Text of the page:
House offices on timeline to implement anti-harassment policies
The House took steps to further codify protections following last year’s dispute over how Congress should prevent harassment and discrimination
The House took steps Thursday to further codify a more appropriate culture on Capitol Hill, following last year’s prolonged dispute over how Congress should protect its own staff from harassment and discrimination.
The House Administration Committee voted to approve regulations for mandatory anti-harassment and anti-discrimination policies for House offices.
Each employing office in the House, including member offices, have 60 days to develop and implement their own policy. The committee released a model policy that lawmakers can use to create their own.
Under the regulations, which were backed by voice vote, policies must define and prohibit quid pro quo and hostile work environment sexual harassment. They must also list and prohibit all forms of unlawful discrimination applicable to the House.
Office policies under the new House regulations must outline a process to prevent, investigate and correct office harassment and discrimination occurring in a timely manner. The reporting process must include a path for reporting harassment to more than just an immediate supervisor.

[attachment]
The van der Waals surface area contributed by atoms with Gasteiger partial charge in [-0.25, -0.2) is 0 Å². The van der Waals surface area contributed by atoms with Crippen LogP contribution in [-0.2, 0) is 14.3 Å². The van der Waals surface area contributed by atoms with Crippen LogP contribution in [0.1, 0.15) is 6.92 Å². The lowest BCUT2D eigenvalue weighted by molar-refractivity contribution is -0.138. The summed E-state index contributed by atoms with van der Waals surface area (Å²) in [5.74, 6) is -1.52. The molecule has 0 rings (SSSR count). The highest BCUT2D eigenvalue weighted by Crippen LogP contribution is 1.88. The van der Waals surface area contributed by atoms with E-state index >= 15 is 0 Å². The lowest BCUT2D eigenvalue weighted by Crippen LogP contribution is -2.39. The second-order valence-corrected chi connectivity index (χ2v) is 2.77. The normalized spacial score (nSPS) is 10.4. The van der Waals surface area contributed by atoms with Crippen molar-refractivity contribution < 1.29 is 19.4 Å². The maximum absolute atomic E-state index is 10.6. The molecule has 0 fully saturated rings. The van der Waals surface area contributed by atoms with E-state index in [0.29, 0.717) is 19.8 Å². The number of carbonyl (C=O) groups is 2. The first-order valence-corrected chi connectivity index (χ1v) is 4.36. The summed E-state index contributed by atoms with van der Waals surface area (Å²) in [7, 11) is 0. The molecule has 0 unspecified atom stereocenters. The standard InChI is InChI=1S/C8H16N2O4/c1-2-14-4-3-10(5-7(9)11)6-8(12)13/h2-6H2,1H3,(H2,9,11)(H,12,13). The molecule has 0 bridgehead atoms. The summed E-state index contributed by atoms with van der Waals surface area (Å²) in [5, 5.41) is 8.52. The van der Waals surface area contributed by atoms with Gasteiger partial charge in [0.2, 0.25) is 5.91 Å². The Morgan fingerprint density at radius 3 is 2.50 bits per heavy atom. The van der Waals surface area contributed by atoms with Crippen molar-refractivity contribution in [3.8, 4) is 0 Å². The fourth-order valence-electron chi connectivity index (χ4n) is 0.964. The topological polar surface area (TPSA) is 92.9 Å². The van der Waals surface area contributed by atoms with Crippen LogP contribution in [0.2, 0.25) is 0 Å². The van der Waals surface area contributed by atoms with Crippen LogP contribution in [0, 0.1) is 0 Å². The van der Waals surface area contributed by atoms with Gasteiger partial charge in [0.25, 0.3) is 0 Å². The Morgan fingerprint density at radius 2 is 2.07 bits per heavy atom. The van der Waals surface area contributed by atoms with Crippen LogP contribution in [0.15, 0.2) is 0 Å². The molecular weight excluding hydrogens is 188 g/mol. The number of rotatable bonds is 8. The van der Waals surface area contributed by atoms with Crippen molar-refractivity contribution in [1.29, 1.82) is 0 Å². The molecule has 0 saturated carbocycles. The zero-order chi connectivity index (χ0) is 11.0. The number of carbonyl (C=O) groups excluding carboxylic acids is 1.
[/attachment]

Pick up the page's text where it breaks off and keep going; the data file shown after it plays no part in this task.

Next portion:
The process for victims to report harassment or discrimination underwent a major overhaul late last year when House and Senate negotiators finally struck a deal on lawmaker liability.
The new law scrapped the arduous process that required mediation between the victim and their employer, and a 30-day period before a victim could make a decision whether to pursue justice in a courtroom or continue with administrative procedures.
The overhaul followed the swell of the #MeToo movement and a significant number of current and former congressional aides — mostly women — who spoke up about the harassment they faced from members of Congress or colleagues.
The newly required policies in each House office must require “fair, timely, and thorough investigation of any allegation of discrimination or harassment.” The rules must also bar retaliation against an employee for making an “an objectively reasonable good faith complaint, or for objectively reasonable good faith participation in an investigation.”
House offices will have a new role to fill, under the requirements laid out by the committee. Each office must designate an “internal compliance coordinator” responsible for ensuring the office staff is up to date with trainings.
A paper trail will also be mandatory, with every staffer and intern required to sign an acknowledgment that they’ve received, read and understand the anti-harassment policies.
Offices will also have to make room for some new decor, required by the House. The committee adopted a requirement that each office display a statement of rights and protections of House employees.
The statement must be displayed somewhere visible to employees and include contact information for employees to file complaints or ask questions.